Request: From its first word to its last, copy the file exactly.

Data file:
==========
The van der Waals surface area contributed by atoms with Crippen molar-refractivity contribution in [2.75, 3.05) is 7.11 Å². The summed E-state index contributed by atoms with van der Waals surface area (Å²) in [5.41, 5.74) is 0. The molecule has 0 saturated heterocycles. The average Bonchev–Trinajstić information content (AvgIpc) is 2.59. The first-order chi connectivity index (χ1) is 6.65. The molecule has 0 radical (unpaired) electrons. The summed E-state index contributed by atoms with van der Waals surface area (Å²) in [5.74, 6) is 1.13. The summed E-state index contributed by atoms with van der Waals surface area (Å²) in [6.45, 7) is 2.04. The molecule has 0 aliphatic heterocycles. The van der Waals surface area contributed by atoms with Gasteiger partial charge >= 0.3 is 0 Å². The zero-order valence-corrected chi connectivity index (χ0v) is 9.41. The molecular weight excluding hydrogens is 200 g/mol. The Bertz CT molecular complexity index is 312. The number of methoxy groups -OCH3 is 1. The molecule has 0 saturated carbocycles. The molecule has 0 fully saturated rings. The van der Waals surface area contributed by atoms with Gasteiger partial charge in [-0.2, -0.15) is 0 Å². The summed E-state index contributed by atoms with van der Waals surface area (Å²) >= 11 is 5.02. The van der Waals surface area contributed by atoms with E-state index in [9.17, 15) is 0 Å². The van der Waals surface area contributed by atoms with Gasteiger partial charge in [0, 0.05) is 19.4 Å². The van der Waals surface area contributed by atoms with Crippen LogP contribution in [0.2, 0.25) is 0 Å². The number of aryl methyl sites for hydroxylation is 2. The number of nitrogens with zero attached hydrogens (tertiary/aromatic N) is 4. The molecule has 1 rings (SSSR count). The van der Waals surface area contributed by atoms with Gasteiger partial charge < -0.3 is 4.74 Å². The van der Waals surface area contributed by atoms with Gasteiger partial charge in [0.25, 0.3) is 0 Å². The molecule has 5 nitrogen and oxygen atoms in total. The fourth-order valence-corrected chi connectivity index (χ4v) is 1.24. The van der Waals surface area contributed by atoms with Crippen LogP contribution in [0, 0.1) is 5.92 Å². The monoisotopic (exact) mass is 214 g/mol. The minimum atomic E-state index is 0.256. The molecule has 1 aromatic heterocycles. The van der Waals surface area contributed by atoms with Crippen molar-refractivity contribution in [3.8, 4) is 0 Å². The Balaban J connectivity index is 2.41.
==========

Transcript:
The van der Waals surface area contributed by atoms with Crippen molar-refractivity contribution in [2.75, 3.05) is 7.11 Å². The summed E-state index contributed by atoms with van der Waals surface area (Å²) in [5.41, 5.74) is 0. The molecule has 0 saturated heterocycles. The average Bonchev–Trinajstić information content (AvgIpc) is 2.59. The first-order chi connectivity index (χ1) is 6.65. The molecule has 0 radical (unpaired) electrons. The summed E-state index contributed by atoms with van der Waals surface area (Å²) in [5.74, 6) is 1.13. The summed E-state index contributed by atoms with van der Waals surface area (Å²) in [6.45, 7) is 2.04. The molecule has 0 aliphatic heterocycles. The van der Waals surface area contributed by atoms with Gasteiger partial charge >= 0.3 is 0 Å². The zero-order valence-corrected chi connectivity index (χ0v) is 9.41. The molecular weight excluding hydrogens is 200 g/mol. The Bertz CT molecular complexity index is 312. The number of methoxy groups -OCH3 is 1. The molecule has 0 saturated carbocycles. The molecule has 0 fully saturated rings. The van der Waals surface area contributed by atoms with Gasteiger partial charge in [-0.2, -0.15) is 0 Å². The summed E-state index contributed by atoms with van der Waals surface area (Å²) >= 11 is 5.02. The van der Waals surface area contributed by atoms with E-state index in [9.17, 15) is 0 Å². The van der Waals surface area contributed by atoms with Gasteiger partial charge in [0, 0.05) is 19.4 Å². The van der Waals surface area contributed by atoms with Crippen LogP contribution in [0.2, 0.25) is 0 Å². The number of aryl methyl sites for hydroxylation is 2. The number of nitrogens with zero attached hydrogens (tertiary/aromatic N) is 4. The molecule has 1 rings (SSSR count). The van der Waals surface area contributed by atoms with Gasteiger partial charge < -0.3 is 4.74 Å². The van der Waals surface area contributed by atoms with Gasteiger partial charge in [0.25, 0.3) is 0 Å². The molecule has 5 nitrogen and oxygen atoms in total. The fourth-order valence-corrected chi connectivity index (χ4v) is 1.24. The van der Waals surface area contributed by atoms with Crippen LogP contribution in [0, 0.1) is 5.92 Å². The monoisotopic (exact) mass is 214 g/mol. The minimum atomic E-state index is 0.256. The molecule has 1 aromatic heterocycles. The van der Waals surface area contributed by atoms with Crippen molar-refractivity contribution in [3.8, 4) is 0 Å². The Balaban J connectivity index is 2.41.